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|Song by Tori Amos|
|from the album To Venus And Back|
|Genre||Alternative rock, electronic, baroque pop, piano rock|
|To Venus And Back track listing|
"Dātura" or "Datura" is a song written and recorded by American singer Tori Amos. It is the ninth song of Amos's fifth record To Venus and Back, which was released in September 1999. It is included in the first disc of the double album subtitled "Orbiting" that contains eleven original studio recordings. The song lists the names of the plants found in Amos's garden and was created during the recording sessions of To Venus and Back. The song's title refers to datura, a plant known for its toxic and hallucinogenic properties. Amos has never performed the song live due to its complex structure and time signatures which makes it hard to reproduce with a live band. However, in 2011 Amos incorporated the "room in my heart" bridge when performing "Take to the Sky" during her concert in Brussels on October 29, 2011 Video on YouTube. She also performed the song in a similar fashion throughout the Unrepentant Geraldines Tour and again on the Native Invader Tour.
History and Background
In interviews promoting "To Venus and Back" Amos has stated "Dātura" was created fully in a studio setting, almost as an elaboration of an improvisation. It was written and recorded at Martian Engineering, Amos's studio in Cornwall, England. The lyrics are derived from the plants that were found in Amos's garden. A list of the plant names was handed to Amos by her gardener. Apparently, most of the plants in her garden had died, except for datura, which Amos found striking since it is known as a hallucinogen. Amos was in the studio with drummer Matt Chamberlain when the song was created.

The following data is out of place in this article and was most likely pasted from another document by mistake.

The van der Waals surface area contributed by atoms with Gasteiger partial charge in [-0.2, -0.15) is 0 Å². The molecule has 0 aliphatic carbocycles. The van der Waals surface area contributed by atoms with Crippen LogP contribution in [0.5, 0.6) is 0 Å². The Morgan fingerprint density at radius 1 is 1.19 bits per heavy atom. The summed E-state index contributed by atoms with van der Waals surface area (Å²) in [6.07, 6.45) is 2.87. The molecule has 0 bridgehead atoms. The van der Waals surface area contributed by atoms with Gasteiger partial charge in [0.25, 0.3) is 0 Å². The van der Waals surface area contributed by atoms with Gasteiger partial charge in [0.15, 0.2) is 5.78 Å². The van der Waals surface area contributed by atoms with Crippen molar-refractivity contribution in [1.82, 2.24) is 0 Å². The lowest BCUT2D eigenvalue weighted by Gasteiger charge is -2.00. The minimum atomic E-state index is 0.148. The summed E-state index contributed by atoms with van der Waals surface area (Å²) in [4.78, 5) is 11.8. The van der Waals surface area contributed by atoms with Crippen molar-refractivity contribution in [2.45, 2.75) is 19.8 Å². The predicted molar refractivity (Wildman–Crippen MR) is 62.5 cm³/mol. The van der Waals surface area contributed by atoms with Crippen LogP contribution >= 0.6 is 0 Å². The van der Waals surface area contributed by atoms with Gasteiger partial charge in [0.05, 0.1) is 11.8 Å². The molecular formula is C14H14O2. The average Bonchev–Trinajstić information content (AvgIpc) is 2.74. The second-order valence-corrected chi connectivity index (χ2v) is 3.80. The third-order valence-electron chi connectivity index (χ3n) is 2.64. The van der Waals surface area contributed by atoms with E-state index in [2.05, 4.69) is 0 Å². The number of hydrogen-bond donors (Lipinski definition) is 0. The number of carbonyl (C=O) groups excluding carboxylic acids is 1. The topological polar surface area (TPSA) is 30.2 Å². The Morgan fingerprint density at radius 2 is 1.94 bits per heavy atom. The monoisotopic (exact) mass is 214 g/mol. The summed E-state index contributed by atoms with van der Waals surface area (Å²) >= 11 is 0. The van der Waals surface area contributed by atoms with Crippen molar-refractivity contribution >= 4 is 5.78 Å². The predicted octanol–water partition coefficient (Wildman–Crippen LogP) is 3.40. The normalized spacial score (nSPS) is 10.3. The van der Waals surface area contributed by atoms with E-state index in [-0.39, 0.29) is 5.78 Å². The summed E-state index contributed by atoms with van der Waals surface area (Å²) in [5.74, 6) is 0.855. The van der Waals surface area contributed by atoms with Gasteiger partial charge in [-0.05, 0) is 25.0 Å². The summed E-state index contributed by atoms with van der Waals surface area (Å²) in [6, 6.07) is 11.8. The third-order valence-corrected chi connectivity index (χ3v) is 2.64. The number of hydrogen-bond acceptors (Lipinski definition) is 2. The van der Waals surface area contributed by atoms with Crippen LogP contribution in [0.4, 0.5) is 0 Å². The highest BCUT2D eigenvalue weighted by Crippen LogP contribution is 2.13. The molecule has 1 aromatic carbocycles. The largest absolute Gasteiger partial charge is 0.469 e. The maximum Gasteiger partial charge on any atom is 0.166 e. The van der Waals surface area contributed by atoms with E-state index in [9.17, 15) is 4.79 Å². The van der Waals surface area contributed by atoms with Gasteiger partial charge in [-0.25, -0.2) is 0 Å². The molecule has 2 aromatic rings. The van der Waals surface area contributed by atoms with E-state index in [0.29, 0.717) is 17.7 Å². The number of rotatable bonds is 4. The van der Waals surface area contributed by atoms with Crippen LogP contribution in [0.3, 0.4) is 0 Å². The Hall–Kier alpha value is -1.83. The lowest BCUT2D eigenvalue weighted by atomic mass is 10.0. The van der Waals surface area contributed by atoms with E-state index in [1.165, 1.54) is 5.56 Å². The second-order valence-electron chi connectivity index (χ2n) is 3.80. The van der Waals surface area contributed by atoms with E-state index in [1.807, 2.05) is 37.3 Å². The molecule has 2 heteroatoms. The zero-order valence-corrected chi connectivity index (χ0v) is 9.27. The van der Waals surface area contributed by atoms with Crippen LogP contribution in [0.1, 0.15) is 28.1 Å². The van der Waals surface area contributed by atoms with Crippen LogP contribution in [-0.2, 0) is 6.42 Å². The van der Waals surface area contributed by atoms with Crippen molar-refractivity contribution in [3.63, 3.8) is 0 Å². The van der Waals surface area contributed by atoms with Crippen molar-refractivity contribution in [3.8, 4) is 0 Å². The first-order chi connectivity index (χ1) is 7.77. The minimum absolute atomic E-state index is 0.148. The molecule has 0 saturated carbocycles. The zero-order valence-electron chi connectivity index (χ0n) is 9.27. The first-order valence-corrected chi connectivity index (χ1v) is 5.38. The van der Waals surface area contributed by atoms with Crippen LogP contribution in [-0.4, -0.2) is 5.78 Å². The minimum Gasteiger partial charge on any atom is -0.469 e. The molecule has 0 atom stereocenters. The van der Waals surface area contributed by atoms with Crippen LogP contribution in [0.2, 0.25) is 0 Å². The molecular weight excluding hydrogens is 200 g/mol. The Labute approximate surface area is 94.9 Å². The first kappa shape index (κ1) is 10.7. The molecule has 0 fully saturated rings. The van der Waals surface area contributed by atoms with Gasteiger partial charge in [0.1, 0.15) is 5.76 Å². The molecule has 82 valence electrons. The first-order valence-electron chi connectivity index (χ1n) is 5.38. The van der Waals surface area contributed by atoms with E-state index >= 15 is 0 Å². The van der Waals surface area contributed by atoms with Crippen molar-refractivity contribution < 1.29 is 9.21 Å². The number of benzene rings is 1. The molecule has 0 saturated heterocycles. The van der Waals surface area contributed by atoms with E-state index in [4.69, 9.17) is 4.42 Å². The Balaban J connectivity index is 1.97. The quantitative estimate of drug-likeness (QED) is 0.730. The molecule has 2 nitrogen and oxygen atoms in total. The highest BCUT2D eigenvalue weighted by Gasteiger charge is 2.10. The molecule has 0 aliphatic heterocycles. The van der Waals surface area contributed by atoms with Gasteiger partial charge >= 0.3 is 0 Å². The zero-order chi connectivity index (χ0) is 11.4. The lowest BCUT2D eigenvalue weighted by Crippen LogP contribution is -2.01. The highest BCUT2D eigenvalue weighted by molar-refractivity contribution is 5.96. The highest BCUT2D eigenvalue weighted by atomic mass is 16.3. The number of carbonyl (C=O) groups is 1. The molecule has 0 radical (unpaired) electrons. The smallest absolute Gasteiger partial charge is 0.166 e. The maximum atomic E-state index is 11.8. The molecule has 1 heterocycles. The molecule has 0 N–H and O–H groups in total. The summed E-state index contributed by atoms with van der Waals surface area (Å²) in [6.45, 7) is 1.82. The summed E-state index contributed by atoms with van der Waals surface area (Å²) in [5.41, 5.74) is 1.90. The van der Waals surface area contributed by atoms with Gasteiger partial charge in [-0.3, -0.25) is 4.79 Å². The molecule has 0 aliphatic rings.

Eventually the song, which is over 8 minutes long, was included on To Venus and Back, causing another song Amos was still trying to fix, "Zero Point", to be cut off the record.
The basic structure of the song is ABAC, of which A is the most prominent theme.
The song starts with a complex bass riff accompanied by some right hand chords and Amos citing the plant names. She also yells out "Get out of my garden". The time signature of this first and third part is most interesting, since it consists of a combination of 6/8, 7/8, 8/8 and 9/8 bars, creating a rather complex structure that is rather hard to reproduce. This part is written in the key of B flat major.
The bridge of the song is in simple 4/4 and in the key of D flat major. It is the most melodic part of the track in which Amos sings: "Is there room in my heart for you to follow your heart and not need more blood from the tip of your star?"
The coda of the song starts as almost halfway and is in D flat major again. In it Amos slowly and solemnly sings of "Dividing Canaan, piece by piece".
- Tori Amos - vocals, piano, synths, production
- Matt Chamberlain - drums/percussion
- Jon Evans - Bass
- Steve Caton - guitars
- Andy Gray - additional programming and additional drum programming
- Jon Astley - mastering
- Mark Hawley - recording and mixing
- Marcel van Limbeek - recording and mixing
- Rob van Tuin - assistant recording and mixing